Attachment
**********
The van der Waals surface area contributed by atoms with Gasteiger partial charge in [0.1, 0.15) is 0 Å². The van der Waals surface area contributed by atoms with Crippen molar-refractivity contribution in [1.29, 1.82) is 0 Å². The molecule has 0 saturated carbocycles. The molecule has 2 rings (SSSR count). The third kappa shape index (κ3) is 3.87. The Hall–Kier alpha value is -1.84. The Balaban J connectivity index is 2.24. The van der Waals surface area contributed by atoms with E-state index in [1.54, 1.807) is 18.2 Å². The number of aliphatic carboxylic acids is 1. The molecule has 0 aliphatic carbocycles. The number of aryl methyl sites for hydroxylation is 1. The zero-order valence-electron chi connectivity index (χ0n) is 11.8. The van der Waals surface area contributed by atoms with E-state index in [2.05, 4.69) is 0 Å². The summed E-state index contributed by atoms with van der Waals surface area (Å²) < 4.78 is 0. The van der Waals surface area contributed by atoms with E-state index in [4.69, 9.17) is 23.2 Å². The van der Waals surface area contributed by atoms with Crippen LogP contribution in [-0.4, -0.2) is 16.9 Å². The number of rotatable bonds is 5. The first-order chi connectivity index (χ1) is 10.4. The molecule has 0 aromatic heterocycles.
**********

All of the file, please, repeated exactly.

The van der Waals surface area contributed by atoms with Gasteiger partial charge in [0.1, 0.15) is 0 Å². The van der Waals surface area contributed by atoms with Crippen molar-refractivity contribution in [1.29, 1.82) is 0 Å². The molecule has 0 saturated carbocycles. The molecule has 2 rings (SSSR count). The third kappa shape index (κ3) is 3.87. The Hall–Kier alpha value is -1.84. The Balaban J connectivity index is 2.24. The van der Waals surface area contributed by atoms with E-state index in [1.54, 1.807) is 18.2 Å². The number of aliphatic carboxylic acids is 1. The molecule has 0 aliphatic carbocycles. The number of aryl methyl sites for hydroxylation is 1. The zero-order valence-electron chi connectivity index (χ0n) is 11.8. The van der Waals surface area contributed by atoms with E-state index in [2.05, 4.69) is 0 Å². The summed E-state index contributed by atoms with van der Waals surface area (Å²) < 4.78 is 0. The van der Waals surface area contributed by atoms with E-state index in [4.69, 9.17) is 23.2 Å². The van der Waals surface area contributed by atoms with Crippen LogP contribution in [-0.4, -0.2) is 16.9 Å². The number of rotatable bonds is 5. The first-order chi connectivity index (χ1) is 10.4. The molecule has 0 aromatic heterocycles.